Borrowers with 700 credit scores were quoted an average rate of 3.607% to secure a 30-year fixed-rate purchase mortgage on Tuesday, according to Money's survey of over 8,000 lenders across the country. At this credit score, roughly the national average, the average rate for a 30-year refinance was 4.604%. Our rates include mortgage points and are for borrowers putting 20% down.
|30-year fixed-rate purchase mortgage|
|Rates of August 25, 2020|
Borrowers in Michigan were quoted the lowest rates on Tuesday—at 3.378%. Those in Indiana saw the highest average rate at 3.823%. The borrowers with the best credit scores, 740 and above, were quoted rates averaging 3.174%, while those with credit of 640 or below were given rates of 4.938%—a 1.764 percentage point spread.
You may be able to negotiate a better rate if you shop around or if you have other accounts with the lender. Currently, some banks are hiking up advertised rates to keep demand in check, so you may be offered a lower rate if you reach out directly.
Freddie Mac’s widely quoted Primary Mortgage Market Survey put rates at 2.99% with 0.8 discount points paid for the week ending August 20. The mortgage purchaser’s weekly survey reflects borrowers who put 20% down on conforming loans and have excellent credit.
Refinance rates today
Our survey shows that the best rate for a 30-year refinance for someone with a 740 credit score was 3.833% on Tuesday. Last August, the average mortgage rate (including fees) was 4.005%.
|30-year fixed-rate mortgage refinance|
|Rates of August 25, 2020|
A homeowner with a $200,000 mortgage balance currently paying 4.005% on a 30-year loan could potentially cut their monthly payment from $1,013 to $842 by financing at today’s lower rates. To determine if now is a good time for you to refinance, you will also want to consider the closing fees you paid on your current mortgage, how much your new lender is charging and how long you have left on your current mortgage. (Our picks for the best lenders for refinancing are here.)
What else is happening in the housing market right now?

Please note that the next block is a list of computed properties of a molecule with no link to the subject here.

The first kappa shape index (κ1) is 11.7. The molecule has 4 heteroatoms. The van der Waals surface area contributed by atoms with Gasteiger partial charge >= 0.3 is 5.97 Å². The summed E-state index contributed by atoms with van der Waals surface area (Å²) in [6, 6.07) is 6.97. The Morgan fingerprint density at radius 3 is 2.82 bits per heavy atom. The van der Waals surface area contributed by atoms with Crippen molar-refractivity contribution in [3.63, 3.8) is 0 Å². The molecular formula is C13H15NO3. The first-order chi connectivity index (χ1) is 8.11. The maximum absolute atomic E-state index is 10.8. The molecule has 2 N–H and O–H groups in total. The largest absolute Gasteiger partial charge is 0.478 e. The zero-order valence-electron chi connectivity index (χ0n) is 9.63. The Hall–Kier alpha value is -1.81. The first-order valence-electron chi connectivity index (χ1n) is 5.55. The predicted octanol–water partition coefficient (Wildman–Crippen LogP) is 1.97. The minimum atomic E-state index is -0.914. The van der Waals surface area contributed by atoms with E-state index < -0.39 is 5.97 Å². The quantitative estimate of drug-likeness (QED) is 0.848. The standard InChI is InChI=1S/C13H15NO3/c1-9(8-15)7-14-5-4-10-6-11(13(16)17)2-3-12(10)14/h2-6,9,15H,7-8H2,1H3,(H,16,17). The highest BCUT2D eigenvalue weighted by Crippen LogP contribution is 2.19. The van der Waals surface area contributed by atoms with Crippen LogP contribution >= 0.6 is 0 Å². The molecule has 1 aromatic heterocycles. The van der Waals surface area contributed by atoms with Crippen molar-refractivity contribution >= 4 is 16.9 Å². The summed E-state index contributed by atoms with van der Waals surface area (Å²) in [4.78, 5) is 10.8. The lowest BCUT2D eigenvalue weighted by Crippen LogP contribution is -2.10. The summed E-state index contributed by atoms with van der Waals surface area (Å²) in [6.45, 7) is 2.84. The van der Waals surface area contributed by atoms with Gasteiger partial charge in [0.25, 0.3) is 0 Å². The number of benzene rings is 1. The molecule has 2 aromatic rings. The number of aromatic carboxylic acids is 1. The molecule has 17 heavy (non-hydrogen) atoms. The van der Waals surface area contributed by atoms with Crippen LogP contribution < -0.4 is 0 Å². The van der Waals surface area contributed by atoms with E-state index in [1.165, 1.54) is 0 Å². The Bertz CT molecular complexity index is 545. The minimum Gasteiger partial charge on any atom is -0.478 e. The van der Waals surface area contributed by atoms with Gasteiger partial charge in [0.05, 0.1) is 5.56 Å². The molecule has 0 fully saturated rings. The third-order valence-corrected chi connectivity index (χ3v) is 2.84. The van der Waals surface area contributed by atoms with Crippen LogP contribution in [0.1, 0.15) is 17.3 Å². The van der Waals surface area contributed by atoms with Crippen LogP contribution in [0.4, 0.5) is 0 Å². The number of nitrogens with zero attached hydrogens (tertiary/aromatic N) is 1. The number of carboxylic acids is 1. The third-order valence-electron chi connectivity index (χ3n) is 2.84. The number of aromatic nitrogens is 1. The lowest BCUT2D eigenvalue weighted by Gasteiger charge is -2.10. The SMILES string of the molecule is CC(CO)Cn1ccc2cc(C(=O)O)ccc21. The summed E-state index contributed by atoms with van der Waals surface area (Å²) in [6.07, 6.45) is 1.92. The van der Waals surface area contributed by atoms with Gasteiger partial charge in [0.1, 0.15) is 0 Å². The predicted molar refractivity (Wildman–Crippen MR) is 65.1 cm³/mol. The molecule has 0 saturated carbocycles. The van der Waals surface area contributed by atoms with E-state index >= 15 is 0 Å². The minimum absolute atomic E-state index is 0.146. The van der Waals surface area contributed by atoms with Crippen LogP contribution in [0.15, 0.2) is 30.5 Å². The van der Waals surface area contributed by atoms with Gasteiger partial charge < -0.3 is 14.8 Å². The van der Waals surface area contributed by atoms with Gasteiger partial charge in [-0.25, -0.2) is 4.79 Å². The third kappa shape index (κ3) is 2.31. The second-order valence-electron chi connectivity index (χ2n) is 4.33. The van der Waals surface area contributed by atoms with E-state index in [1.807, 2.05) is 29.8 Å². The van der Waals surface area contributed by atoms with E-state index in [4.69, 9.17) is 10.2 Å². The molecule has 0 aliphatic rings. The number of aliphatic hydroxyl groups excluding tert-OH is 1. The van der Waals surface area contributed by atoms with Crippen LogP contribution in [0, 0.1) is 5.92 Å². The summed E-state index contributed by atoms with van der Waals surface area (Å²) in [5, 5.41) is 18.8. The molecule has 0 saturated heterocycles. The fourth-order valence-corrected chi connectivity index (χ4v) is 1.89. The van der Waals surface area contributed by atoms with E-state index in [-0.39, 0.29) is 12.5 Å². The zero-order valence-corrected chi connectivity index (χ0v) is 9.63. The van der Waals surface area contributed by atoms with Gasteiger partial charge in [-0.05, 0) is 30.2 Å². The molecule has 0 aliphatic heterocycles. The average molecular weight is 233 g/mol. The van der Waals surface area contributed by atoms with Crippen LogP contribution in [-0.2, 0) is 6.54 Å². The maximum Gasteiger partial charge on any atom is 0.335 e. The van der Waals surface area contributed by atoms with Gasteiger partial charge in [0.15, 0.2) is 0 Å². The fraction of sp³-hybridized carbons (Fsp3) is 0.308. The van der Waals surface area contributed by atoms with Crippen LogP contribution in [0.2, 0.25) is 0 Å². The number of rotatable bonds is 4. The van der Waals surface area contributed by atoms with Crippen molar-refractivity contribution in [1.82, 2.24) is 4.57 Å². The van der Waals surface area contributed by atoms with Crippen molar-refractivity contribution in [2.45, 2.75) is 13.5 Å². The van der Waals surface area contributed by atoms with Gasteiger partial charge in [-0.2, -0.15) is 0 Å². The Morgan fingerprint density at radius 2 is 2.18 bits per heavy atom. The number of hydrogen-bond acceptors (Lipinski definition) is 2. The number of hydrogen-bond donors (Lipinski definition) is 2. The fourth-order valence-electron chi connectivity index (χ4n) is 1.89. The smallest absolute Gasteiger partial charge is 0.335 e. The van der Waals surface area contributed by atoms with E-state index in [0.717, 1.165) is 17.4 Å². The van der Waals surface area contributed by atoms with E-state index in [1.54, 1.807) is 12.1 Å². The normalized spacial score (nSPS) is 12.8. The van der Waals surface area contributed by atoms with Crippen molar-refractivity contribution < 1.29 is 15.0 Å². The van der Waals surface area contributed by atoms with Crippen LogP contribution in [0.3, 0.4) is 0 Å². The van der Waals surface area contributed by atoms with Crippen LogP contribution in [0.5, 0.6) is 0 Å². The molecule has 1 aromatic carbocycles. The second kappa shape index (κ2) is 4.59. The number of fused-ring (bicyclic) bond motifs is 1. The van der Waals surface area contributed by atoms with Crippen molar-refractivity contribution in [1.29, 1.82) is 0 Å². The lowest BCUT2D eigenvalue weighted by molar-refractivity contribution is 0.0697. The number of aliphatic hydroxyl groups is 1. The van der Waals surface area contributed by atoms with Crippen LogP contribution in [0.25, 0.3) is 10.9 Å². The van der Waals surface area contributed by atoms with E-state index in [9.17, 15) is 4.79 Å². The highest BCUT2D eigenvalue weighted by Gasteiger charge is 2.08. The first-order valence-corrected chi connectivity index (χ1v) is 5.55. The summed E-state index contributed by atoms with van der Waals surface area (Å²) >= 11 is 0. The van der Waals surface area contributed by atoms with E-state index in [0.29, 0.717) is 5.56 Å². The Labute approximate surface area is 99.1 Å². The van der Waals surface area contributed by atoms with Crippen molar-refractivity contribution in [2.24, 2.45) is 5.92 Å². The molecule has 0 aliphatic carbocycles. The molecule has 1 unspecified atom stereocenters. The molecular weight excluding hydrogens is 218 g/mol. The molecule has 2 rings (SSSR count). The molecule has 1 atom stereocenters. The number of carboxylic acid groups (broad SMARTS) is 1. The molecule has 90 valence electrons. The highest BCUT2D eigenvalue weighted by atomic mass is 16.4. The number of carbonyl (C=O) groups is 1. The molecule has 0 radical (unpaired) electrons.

The news of today, that could impact your home tomorrow.
Mortgage loan applications were down across the board this week, according to the Mortgage Bankers Association's Weekly Mortgage Applications Survey. Overall, the combined number of application were down 6.5% for the week ending August 21 compared to the previous week.
Refinance loans took the biggest hit, down 10% from the previous week. The refinance share of mortgage activity decreased to 62.6%. Purchase loans were down a seasonally unadjusted 2% (on a seasonally adjusted basis, purchase loans increased 0.4%).
"The home purchase market remains a bright spot for the overall economy. Purchase applications were essentially unchanged but were 33% higher than a year ago - the 14th straight week of year-over-year gains. Mortgage rates at record lows and households looking for more space are driving this summer's surge in demand," said Joel Kan, associate vice president of economic and industry forecasting for the MBA.
Meanwhile, Freddie Mac and Fannie Mae announced yesterday the postponement of the implementation of the Adverse Market Refinance Fee, originally set to begin on September 1. The fee is now set to begin on December 1. The industry applauded the decision.
"Moving the date to Dec. 1 will help ensure that more consumers enjoy the benefits of historically low interest rates," said Chuck Fowke, chairman of the National Association of Home Builders. "We recognize the challenges faced by the GSE's during the COVID pandemic. NAHB looks forward to working with the White House, FHFA, and the GSE's in the effort to finance and build quality housing for American families during this difficult time."
Bob Broeksmit, president and CEO of the MBA, added that “we welcome today’s announcement from the FHFA amending the recently announced Adverse Market Refinance Fee from Fannie Mae and Freddie Mac. Extending the effective date will permit lenders to close refinance loans that are in their pipelines and honor the rate lock commitments they made to their borrowers, ensuring that economic relief in the form of record low interest rates will continue to flow to consumers."
The fee was announced last week as a means for Fannie Mae and Freddie Mac to offset some of the expected losses from loan defaults resulting from the economic disruption of the COVID pandemic. Industry leaders had estimated the fee would add $1,400 to the cost of refinancing a loan.
Mortgage Quote of the Week
Darlene Schror, Redfin listing agent in New Jersey, on how the pandemic has changed what people look for in a home:
Rates are subject to change. All information provided here is accurate as of the publish date.